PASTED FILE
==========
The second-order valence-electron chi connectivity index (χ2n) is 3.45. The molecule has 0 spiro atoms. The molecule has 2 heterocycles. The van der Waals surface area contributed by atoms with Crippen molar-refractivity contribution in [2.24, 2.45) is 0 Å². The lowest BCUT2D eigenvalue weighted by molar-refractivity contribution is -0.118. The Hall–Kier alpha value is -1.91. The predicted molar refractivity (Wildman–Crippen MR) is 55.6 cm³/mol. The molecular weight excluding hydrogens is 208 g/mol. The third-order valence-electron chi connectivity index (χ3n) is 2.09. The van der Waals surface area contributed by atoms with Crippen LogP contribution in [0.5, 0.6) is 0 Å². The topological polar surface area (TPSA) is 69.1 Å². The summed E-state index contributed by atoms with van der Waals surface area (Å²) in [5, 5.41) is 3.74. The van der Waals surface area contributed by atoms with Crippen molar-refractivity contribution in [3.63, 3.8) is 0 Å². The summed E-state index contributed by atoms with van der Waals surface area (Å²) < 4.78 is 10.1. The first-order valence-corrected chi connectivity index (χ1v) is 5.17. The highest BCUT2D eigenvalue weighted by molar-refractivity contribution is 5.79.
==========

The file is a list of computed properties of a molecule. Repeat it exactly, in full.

The second-order valence-electron chi connectivity index (χ2n) is 3.45. The molecule has 0 spiro atoms. The molecule has 2 heterocycles. The van der Waals surface area contributed by atoms with Crippen molar-refractivity contribution in [2.24, 2.45) is 0 Å². The lowest BCUT2D eigenvalue weighted by molar-refractivity contribution is -0.118. The Hall–Kier alpha value is -1.91. The predicted molar refractivity (Wildman–Crippen MR) is 55.6 cm³/mol. The molecular weight excluding hydrogens is 208 g/mol. The third-order valence-electron chi connectivity index (χ3n) is 2.09. The van der Waals surface area contributed by atoms with Crippen LogP contribution in [0.5, 0.6) is 0 Å². The topological polar surface area (TPSA) is 69.1 Å². The summed E-state index contributed by atoms with van der Waals surface area (Å²) in [5, 5.41) is 3.74. The van der Waals surface area contributed by atoms with Crippen molar-refractivity contribution in [3.63, 3.8) is 0 Å². The summed E-state index contributed by atoms with van der Waals surface area (Å²) < 4.78 is 10.1. The first-order valence-corrected chi connectivity index (χ1v) is 5.17. The highest BCUT2D eigenvalue weighted by molar-refractivity contribution is 5.79.